40K Tough Love: The Only Way To Balance The Game Is To Kill Half The Units
Let’s talk about why 40K has too many units to ever be balanced.
Balance is something people talk about a lot. Normally people say they want a balanced game and complain when a game isn’t balanced. Heck, we’ve talked more than once about balance, here, here, here, and here just to give a few examples. In each of those articles, different authors look at the concept of balance, and the promise of balance that 8th represented. However, the truth is that given the size and design philosophy of 40k actual balance is impossible. Let’s take a look at why.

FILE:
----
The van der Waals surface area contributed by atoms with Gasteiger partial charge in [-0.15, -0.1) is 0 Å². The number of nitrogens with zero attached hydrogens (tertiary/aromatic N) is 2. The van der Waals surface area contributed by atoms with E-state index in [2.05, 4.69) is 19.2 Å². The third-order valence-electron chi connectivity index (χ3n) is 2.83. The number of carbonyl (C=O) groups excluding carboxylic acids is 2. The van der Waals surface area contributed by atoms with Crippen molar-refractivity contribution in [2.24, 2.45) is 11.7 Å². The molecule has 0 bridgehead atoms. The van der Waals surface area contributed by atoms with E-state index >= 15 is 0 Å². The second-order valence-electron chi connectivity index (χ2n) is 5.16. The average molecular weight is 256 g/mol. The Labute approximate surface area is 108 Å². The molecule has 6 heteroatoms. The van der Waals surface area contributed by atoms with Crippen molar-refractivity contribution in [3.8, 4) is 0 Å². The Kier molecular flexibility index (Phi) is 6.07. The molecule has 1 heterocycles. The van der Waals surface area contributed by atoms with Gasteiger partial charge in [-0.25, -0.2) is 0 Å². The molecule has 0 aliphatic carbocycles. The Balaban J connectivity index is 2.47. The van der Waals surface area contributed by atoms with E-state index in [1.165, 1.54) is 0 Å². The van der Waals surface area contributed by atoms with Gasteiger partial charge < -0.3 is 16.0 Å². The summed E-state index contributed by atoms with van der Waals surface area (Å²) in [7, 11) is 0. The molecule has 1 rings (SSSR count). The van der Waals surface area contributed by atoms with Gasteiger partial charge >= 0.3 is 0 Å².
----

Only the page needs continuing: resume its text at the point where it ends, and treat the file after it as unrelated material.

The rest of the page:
The Size Of The Game
Warhammer 40,000 is a HUGE game. Currently there are 25+ major factions in the game, supported by numerous sub-factions – and that number seems to be growing all the time. Aside from the number of factions, there is also a huge number of units in the game. Robbin Cruddice, the head designer for 8th, wrote in a White Dwarf early this year that when writing the Index books they had to write over 1000 datasheets. Since that time a large number of new units have been added to the game. Combined with the Imperial Armor Index books and the Forgeworld Beta rules for various units, I’d guess the actual number of legal datasheets is closer to 2000 at this point. When you add in the fact that most armies have several subfactions that can significantly modify datasheets you could realistically multiply that number several times.